How Good Are Your Digital Relationships?

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Managing customer relationships in the digital age takes more than an e-mail blast program. One of the truths of loyalty marketing is that customer loyalty is a cumulative process. It's everything you do to touch a customer that counts, not merely the events that people readily distinguish as marketing, selling or servicing.


That's why customer relationship management is the hot button in business-to-business sales circles these days and it's the ultimate brand differentiation. The understanding is that the real marketing job often gets done when there isn't even a transaction on the table; it's the way you improve a customer's business effectiveness and quality of life that counts.


In the digital age, we're all going to have to do this electronically. And it's not easy. Not only is time-response pressure mounting, the emerging rules of digital relationship management are very different from what we've practiced as interactive customer marketing. A new ethos needs to inform the marketing culture (which includes everyone who touches a customer), while the ability to immediately, personally and measurably respond to customers must be programmed into the company's basic everyday technology. Here are a few of the rules:


• DRM is not a systematic avalanche of e-mail. The heightening sophistication of marketing as a field does not translate into brilliant customer-centric thinking when it comes to DRM. Many BTB direct marketers (who have relatively few customers spending relatively large amounts with their companies) make the automatic assumption that the technology of e-mail itself will create and sustain timely, relevant, actionable dialogue with customers. Then they pipeline a stream of offers. Instead of building relationship, they end up repelling customers.


• Context and consistency win customers. Customers respond to systematic content that supports a context you have established for the relationship, not to isolated promotional events. Partners - what every BTB marketing and sales organization wants to be to customers - don't simply flash the latest transactional offer. This goes for broadcast fax and interactive voice response marketing, too. When the largest travel directory publisher wanted to deepen its relationships by improving service to travel agents, the company began by alerting agents to the nature and schedule of broadcast fax opportunity advisories they would be getting. Then they stuck to the schedule, so the advisories would become part of agents' routine.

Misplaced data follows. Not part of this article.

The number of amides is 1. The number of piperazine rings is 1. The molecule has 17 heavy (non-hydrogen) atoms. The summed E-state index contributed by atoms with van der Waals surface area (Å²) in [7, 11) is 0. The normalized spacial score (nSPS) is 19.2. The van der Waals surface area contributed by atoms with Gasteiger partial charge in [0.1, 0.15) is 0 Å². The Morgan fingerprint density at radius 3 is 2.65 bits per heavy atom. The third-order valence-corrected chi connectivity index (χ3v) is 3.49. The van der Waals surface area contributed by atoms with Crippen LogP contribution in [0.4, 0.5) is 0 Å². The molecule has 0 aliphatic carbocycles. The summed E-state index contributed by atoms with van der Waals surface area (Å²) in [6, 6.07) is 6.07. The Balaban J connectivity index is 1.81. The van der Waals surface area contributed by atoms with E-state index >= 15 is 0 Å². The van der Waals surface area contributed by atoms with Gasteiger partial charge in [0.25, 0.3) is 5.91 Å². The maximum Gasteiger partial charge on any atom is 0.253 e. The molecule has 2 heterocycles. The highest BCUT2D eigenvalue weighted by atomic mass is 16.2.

• Technology is on the customers' terms. If you want a digital relationship to forward the action with key customers, you need to make it natural for them. How do they treat e-mail? Do they respond more to voice-mail or to faxes? Will they go to a password-protected site? Will they visit the site often enough to catch important updates at the appropriate time? How are they open to getting updates they'll act on?


• Build DRM technology into your organization's existing systems. In other words, make interactive relationship management natural for your people and they'll be able to make it natural for customers. All too often, companies create new technology for interactive marketing that's separate from the systems and routines of people's daily work lives. Success depends on simple, repeatable habit-forming actions that rely on the same communications technology people use for everything else.


A few pioneers are doing it right in especially high-stakes sectors. Investment bank Robertson Stephens, for example, has instituted a system whereby investment analysts send their largest institutional customers instant voice, fax and e-mail alerts on recommendation changes affecting the desirability of stocks, bonds and other investments. Customers specify the form in which they want to receive alerts, each of which offers an instant reply or toll-free number bounce-back for getting more information or placing an order.


Automation inside Robertson Stephens is what makes the system work. All analysts have to do is record a message on their voice-mail system and send it to a designated extension; if their customers expect e-mails or faxes, they supplement the recording with a text message. They can do this at any time, from anywhere (many record such messages in the evening from home). The voice-mails and text messages are automatically transferred as file attachments to an internal site, whereupon the designated approval officer is notified via e-mail that there is a message to review.


If there's nothing to be changed, the message is sent out in the specified form to every customer simultaneously. Responses go directly to the appropriate account rep or to the analyst. Robertson Stephens can track customers' response histories, and, importantly, the system automatically screens analysts' messages to prevent customers from receiving multiple voice-mails because they're on several of the analyst's lists.


Most important of all, the analysts didn't have to learn an intricate client-management software program. The IT department didn't have to create a separate system or site or hire people to follow up on e-mails, voice-mails and faxes that didn't go through and amend directories. In the end, the key to successful DRM is delivering value at every process and touch point by streamlining the way we communicate without forcing us to change how we work.
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